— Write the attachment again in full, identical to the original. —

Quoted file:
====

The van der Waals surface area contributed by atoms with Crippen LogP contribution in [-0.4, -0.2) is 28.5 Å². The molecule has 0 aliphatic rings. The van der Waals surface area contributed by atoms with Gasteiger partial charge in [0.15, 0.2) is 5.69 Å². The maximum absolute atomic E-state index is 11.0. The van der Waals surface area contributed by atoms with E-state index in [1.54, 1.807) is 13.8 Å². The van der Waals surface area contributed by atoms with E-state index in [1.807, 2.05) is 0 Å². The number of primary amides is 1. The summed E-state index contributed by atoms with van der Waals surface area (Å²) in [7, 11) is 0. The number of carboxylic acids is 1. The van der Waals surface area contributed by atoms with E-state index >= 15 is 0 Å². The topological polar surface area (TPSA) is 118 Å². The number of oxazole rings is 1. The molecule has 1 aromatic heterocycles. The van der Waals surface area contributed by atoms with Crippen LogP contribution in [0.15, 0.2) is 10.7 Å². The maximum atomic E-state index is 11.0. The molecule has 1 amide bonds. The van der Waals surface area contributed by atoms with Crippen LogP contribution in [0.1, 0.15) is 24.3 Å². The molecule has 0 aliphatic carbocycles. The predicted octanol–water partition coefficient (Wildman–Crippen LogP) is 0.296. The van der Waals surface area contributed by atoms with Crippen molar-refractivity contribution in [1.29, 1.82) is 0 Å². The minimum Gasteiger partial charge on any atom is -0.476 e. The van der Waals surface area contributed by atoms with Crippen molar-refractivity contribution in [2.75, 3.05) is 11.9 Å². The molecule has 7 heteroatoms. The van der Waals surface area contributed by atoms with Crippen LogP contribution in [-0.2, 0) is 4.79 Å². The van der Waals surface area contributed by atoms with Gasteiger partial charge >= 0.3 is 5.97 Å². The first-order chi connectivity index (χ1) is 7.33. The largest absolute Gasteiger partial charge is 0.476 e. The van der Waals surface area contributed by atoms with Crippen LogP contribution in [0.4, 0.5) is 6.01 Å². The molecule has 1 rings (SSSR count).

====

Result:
The van der Waals surface area contributed by atoms with Crippen LogP contribution in [-0.4, -0.2) is 28.5 Å². The molecule has 0 aliphatic rings. The van der Waals surface area contributed by atoms with Gasteiger partial charge in [0.15, 0.2) is 5.69 Å². The maximum absolute atomic E-state index is 11.0. The van der Waals surface area contributed by atoms with E-state index in [1.54, 1.807) is 13.8 Å². The van der Waals surface area contributed by atoms with E-state index in [1.807, 2.05) is 0 Å². The number of primary amides is 1. The summed E-state index contributed by atoms with van der Waals surface area (Å²) in [7, 11) is 0. The number of carboxylic acids is 1. The van der Waals surface area contributed by atoms with E-state index >= 15 is 0 Å². The topological polar surface area (TPSA) is 118 Å². The number of oxazole rings is 1. The molecule has 1 aromatic heterocycles. The van der Waals surface area contributed by atoms with Crippen LogP contribution in [0.15, 0.2) is 10.7 Å². The maximum atomic E-state index is 11.0. The molecule has 1 amide bonds. The van der Waals surface area contributed by atoms with Crippen LogP contribution in [0.1, 0.15) is 24.3 Å². The molecule has 0 aliphatic carbocycles. The predicted octanol–water partition coefficient (Wildman–Crippen LogP) is 0.296. The van der Waals surface area contributed by atoms with Crippen molar-refractivity contribution in [1.29, 1.82) is 0 Å². The minimum Gasteiger partial charge on any atom is -0.476 e. The van der Waals surface area contributed by atoms with Crippen molar-refractivity contribution in [2.75, 3.05) is 11.9 Å². The molecule has 7 heteroatoms. The van der Waals surface area contributed by atoms with Crippen LogP contribution in [-0.2, 0) is 4.79 Å². The van der Waals surface area contributed by atoms with Gasteiger partial charge >= 0.3 is 5.97 Å². The first-order chi connectivity index (χ1) is 7.33. The largest absolute Gasteiger partial charge is 0.476 e. The van der Waals surface area contributed by atoms with Crippen LogP contribution in [0.4, 0.5) is 6.01 Å². The molecule has 1 rings (SSSR count).